Imagine that Pan is doing the same but with her right hand.

You now have two imaginary lines of women and female chimps holding hands going backwards in time - like a railway track with women and chimps lining each side.

You can now walk down the centre of the rails and look carefully at your mother's family line and the chimp's family line going back millions of years.

So what would do you see?

Walking back about 200,000 years on the human side you see a mother who’s husband was a chap science named Heidelberg Man (Homo heidelbergensis ) she’s distinctly human, using tools and standing upright, probably hairless and very tall – the males are up to 7 feet tall. This is the first different species that we’ve come across in our chain. But you wouldn’t be able to tell exactly when Homo sapiens (people) merged into Heidelberg because each mother would look almost identical to the next – you can’t see the join. The changes from mother to mother are so gradual that you only see a change by comparing mothers thousands or millions of years apart. We only now know that Heidelberg is different from us because we’ve found his fossilised remains and we can compare it to ourselves today.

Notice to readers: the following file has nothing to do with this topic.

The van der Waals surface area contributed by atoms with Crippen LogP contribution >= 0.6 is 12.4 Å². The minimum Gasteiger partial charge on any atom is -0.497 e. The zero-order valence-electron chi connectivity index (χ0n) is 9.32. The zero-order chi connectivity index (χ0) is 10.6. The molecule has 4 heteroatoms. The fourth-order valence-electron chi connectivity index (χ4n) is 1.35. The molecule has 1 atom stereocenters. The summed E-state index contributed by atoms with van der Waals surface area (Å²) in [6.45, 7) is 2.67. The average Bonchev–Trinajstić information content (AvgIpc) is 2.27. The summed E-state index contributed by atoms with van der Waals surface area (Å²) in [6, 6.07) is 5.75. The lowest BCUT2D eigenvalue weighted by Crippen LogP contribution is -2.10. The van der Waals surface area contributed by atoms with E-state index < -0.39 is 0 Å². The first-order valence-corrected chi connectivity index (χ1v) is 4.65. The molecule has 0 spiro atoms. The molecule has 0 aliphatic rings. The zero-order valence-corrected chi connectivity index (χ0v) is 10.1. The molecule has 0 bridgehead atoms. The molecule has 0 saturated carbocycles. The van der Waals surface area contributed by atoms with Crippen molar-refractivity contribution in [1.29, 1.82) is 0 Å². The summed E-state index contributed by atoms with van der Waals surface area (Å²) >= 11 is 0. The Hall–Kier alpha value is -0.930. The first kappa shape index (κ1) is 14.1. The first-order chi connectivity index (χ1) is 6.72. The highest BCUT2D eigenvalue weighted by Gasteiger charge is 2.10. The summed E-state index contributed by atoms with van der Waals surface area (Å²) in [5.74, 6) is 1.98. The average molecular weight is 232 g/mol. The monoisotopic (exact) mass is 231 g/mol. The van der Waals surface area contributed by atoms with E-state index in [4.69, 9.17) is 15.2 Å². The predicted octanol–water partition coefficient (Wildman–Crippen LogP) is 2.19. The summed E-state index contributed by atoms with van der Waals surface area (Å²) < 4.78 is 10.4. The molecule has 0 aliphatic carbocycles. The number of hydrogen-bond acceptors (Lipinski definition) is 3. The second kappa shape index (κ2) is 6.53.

This is why there’s no such thing as a transitional fossil or a missing link; every fossil is a transitional fossil and every living species is in transition to the next – if we had a fossil for every mother in the lines, even the experts wouldn’t be able to say where a separate species had been formed. We can only guess with hindsight.

If you find this hard to grasp or you think it’s impossible for one species to change slowly into another we can see it happening today. For example, we call species that change slowly over geographic areas rather than over time, ring species.

Here in the UK the Herring Gull and the Lesser Black-backed Gull are distinct and non-interbreeding species. But if you physically follow the Herring Gull west towards North America it gradually blurs into something more like a Lesser Black-backed Gull. It carries on changing towards Siberia and when it finally returns to Western Europe the Herring Gull has become a Lesser Black-backed Gull and the two species don’t interbreed. At no point in the ring can you say exactly where it changed species – it’s a gradual merging of characteristics over distance.